A lovely gift to future generations


By Joan Cull and Tina Loose

Primrose Wood was planted in December 1998 by the people of Boxford who helped to fund it, together with the Woodland Trust. The flower rich wet meadow is designated a County Wildlife Site. The management of the area is carried out by the Woodland Trust and village volunteers keep the paths cut. Other volunteers record the wildlife and its changes over time. There is plenty to see in Spring as it is a large area with a mixture of woodland and open spaces.

This article will help you to enjoy the wood by pointing out what you might see. You will be able to recognise some of the many flowers and trees using the identifying features.

The wood is accessed from Daking Avenue along a footpath that runs along two hedgerows, over the bridge and along a further fenced footpath. At the wood entrance the paths branch left up the hill or straight on along the valley bottom.

Spring flowering varies from year to year so being accurate as to when certain plants will appear is difficult. If you are too early for some things please visit again!

As you enter the wood take the path running uphill to your left. Field Maple (Acer campestre) trees grow along both sides and their small yellowish 5 petalled flowers open in March. The male and female flowers are found on the same tree. The 5 lobed leaves come out, in opposite pairs at about the same time and are tinged pinkish-red at first. They are hairless above but below the veins are downy. You can tell these trees are at least 5 years old as the bark on their branches is corky and fissured.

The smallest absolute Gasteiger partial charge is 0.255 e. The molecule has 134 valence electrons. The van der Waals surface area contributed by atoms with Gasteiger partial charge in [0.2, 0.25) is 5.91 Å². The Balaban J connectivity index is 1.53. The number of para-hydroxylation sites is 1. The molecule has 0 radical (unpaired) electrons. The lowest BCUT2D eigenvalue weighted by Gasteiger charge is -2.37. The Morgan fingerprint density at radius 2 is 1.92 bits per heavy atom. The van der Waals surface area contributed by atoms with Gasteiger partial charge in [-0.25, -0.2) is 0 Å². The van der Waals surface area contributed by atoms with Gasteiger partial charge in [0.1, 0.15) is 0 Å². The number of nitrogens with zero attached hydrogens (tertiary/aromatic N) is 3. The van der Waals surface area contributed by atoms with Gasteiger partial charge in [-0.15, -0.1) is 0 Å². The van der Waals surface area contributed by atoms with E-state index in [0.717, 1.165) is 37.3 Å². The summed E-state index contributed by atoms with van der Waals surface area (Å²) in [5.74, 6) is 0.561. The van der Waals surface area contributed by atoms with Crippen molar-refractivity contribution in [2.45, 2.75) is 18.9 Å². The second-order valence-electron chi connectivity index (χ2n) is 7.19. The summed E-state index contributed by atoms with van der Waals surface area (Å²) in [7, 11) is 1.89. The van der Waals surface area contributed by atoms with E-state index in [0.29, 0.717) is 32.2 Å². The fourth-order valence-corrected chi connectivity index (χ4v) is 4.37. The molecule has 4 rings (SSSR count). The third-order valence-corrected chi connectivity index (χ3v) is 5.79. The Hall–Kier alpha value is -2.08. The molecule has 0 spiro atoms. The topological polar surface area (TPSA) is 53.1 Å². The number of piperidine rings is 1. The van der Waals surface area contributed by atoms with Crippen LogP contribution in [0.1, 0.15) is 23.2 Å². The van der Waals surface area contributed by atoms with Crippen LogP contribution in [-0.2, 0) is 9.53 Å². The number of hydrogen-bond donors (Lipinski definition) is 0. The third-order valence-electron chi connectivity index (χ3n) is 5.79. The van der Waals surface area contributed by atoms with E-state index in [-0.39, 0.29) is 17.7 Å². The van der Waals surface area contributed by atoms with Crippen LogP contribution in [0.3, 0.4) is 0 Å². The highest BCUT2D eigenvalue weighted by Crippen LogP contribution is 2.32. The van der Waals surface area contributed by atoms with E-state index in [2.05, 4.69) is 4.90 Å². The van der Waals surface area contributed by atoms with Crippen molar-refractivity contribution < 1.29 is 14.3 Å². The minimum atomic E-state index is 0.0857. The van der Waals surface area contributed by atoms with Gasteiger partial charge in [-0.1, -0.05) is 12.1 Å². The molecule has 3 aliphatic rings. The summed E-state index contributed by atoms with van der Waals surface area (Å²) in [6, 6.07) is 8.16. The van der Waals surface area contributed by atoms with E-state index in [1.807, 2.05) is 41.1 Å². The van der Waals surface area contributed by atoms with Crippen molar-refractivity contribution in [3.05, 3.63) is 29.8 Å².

Field Maple  (Acer campestre)

By the middle of Spring the Meadow Buttercup (Ranunculus Acris), Creeping Buttercup (Ranunculus Repens) and Bulbous Buttercup (Ranunculus bulbosus) also appear. Meadow Buttercup has un-furrowed stalks; Creeping has furrowed stalks while the Bulbous has down turned sepals. They were a plague cure but give cattle stomach ache, and in Scotland they used Daisies and Buttercups on bruises.


Everyone knows the Dandelion (Taraxacum officinale). We pass it by without a thought, but did you know that the flowers can be made into wine or jam? Young leaves make a salad with egg and the older leaves are cooked like cabbage. You can still buy dandelion and burdock soft drink and during World War II people used the roots as a substitute for coffee. If you look in a French supermarket you will see Dandelion shoots on the salad counter. The white latex in the stems is supposed to kill warts without hurting the rest of the skin.